Popular

Sierra Leone to Hold Election Runoff, Becomes First Country Ever to Use Blockchain Technology to Vote

Sierra Leone's 2018 election is an unprecedented one for the country.

Last Wednesday, the people of Sierra Leone headed to the polls to elect a new president. The race was primarily between Julius Maada Bio of the opposition party, Sierra Leone's People Party and Samura Kamara of the country's ruling party All People's Progress.

The two share a unique history. Back in 1996, Bio stepped into power following a military coup, in which he ousted then-leader Valentine Strasser, reports BBC Africa. He stood down after three months, when Ahmad Tejan Kabbah was elected, but not before appointing his current rival, Kamara as his minister of finance.

From the onset of this election, there were doubts that either party would win all of the seats. While Bio eventually won 43.3 percent of the vote, barely beaiting Kamara's 42.7 percent, this was not enough to secure the election, as Sierra Leonean law requires a candidate to win by 55 percent of the vote.


Sierra Leoneans will head to the polls again later this month for a second round of voting.

It's been an eventful vote for the country's citizens for more than one reason. Following the initial vote, Sierra Leone also became the first country ever to use block-chain technology to help verify voting results, reports Business Insider—a move that proponents hope will help prevent election tampering by storing election data in a public record.

Last year, Kenya faced a chaotic election re-run after opposition leader Raila Odinga went to the Supreme Court to challenge the win of incumbent president Uhuru Kenyatta, though things are shaping up to go a lot smoother in Sierra Leone.

The run-off is set to take place on March 27.

Photo: Courtesy of Saphir Niakadie

Meet Four Women Pushing Ivorian Art Forward Through Photography

These young and emerging female photographers from Côte d'Ivoire are shaking up Abidjan's art scene.

There's been a tremendous amount of awe-inspiring art coming from the African continent lately. Photography is no exception. It is one of the most powerful tools used in changing the way in which the West perceives Africa and its diaspora and perhaps the reason why contemporary photography is thriving.

The female gaze is paramount to the way in which the aforementioned visual stories are told and the female photographers here are using their camera lenses to give us glimpses of lands, peoples, histories, and futures unknown. Their individual experiences and perspectives are widening the scope of what is believed to be Côte d'Ivoire. Within the country's capital, Abidjan, there's a creative scene that seems to have sprawled up out of nowhere yet is so rich in its offerings.

Keep reading... Show less
Interview
Photo courtesy of Darey.

Meet Nigeria’s All-Female Bikers Club, Featured In Darey's Latest Video

Darey collaborates with all-female bike riders to reimagine a pandemic-free world in the new video for "Jojo."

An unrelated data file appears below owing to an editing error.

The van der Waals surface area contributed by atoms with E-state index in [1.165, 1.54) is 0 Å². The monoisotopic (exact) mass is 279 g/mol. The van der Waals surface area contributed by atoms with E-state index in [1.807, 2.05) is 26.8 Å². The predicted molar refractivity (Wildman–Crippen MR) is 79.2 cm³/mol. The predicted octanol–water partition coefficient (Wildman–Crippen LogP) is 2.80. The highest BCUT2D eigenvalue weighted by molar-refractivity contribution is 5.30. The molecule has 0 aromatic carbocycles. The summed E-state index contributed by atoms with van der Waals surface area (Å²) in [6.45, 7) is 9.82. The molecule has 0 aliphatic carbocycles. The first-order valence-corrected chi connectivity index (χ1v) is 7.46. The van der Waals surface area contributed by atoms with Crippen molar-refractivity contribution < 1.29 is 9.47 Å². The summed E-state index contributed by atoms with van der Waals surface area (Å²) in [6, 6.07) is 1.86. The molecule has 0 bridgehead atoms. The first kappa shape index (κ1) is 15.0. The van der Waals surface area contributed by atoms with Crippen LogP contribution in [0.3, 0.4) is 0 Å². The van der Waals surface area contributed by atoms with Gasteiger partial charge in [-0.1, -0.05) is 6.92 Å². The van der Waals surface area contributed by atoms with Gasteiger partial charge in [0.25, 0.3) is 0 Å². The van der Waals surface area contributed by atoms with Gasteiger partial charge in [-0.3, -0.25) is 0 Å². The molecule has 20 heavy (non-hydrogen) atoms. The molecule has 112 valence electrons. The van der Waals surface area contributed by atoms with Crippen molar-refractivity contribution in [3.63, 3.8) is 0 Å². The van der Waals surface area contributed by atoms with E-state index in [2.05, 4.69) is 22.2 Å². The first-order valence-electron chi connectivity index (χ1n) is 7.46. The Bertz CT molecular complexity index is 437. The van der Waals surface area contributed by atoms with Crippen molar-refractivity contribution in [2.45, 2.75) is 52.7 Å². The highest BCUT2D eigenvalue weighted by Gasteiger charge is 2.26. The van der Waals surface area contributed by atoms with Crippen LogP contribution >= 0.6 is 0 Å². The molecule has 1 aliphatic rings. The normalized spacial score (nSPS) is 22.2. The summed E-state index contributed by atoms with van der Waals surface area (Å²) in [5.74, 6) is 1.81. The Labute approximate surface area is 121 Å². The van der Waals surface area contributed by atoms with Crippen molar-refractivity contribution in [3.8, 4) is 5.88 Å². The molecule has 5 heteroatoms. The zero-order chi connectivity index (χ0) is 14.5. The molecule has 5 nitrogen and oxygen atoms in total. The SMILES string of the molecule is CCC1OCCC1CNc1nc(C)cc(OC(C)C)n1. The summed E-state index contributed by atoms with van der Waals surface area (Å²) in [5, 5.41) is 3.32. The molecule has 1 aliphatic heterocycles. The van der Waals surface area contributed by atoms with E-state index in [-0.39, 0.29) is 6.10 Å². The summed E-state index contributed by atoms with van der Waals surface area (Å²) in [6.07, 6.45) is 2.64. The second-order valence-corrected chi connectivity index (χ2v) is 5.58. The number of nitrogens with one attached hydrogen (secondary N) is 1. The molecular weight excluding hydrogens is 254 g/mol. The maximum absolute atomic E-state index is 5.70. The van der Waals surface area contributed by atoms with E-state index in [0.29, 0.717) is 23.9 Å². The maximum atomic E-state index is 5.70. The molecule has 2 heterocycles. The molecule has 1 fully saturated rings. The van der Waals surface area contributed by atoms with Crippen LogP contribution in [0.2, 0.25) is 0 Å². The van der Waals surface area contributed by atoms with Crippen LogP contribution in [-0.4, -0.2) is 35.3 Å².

In 2017, when Jeminat Olumegbon, an events manager in Lagos, set up the Female Bikers initiative (FBi) with her friend, Nnenna Samuila, the objective for the organisation was to facilitate some form of education for Nigerian women. "A bunch of us, bike riders, came together because we knew when we ride we draw attention to ourselves so we used that as a form of communication starter, especially in rural areas," Olumegbon, code-named Speed Diva, tells OkayAfrica via a phone call. In the three years since the initiative has been in operation, it has started a number of programs aimed at confronting socio-cultural barriers set against women in Nigeria but none is more resonant than the group's campaign against breast and cervical cancer.

"We found out that a lot of women die of breast and cervical cancer in Nigeria and they shouldn't be dying because there are preventive measures but lack of knowledge is what is really killing us," Olumegbon says. According to Nigeria's Cancer Control Plan, breast and cervical cancer are the most prevalent forms of cancer in Nigeria, disproportionately affecting women. And the Female Bikers initiative, a scion of D'Angels Motorcycle Club, Nigeria's first all-female bikers club, is working hard to get women tested early.

Keep reading... Show less
(Youtube)

Watch Wizkid’s New Music Video For ‘Smile’ Featuring H.E.R.

The Nigerian star dedicated the new video to his three sons: Bolu, Ayo and Zion Balogun.

Nigerian musical heavyweight Wizkid released his latest track today. The song, titled "Smile," features Grammy award winning US singer/songwriter H.E.R.

The track coos sounds of unconditional love and the things we do for it. It features Wizkid and H.E.R. going in over an infectious beat.

This comes as Wizkid fans await the release of his delayed fourth album, Made in Lagos. We're sure they'll be more excited than ever after getting this new single.

"Smile" follows Wizkid's latest release Soundman Vol. 1 EP, which came out late last year and featured the likes of Chronixx, DJ Tunez and more.

Listen to Wizkid and H.E.R.'s "Smile" below.

Update: Watch the newly released music video for "Smile" below. The Nigerian star dedicated this new Meji Alabi-directed music video to his three sons: Bolu, Ayo and Zion Balogun.

Keep reading... Show less

get okayafrica in your inbox

popular.

Interview: Sam Soko is the Kenyan Director Behind Sundance Hit, 'Softie'

We meet filmmaker Sam Soko who has made a stirring documentary about the Kenyan protest leader Boniface Mwangi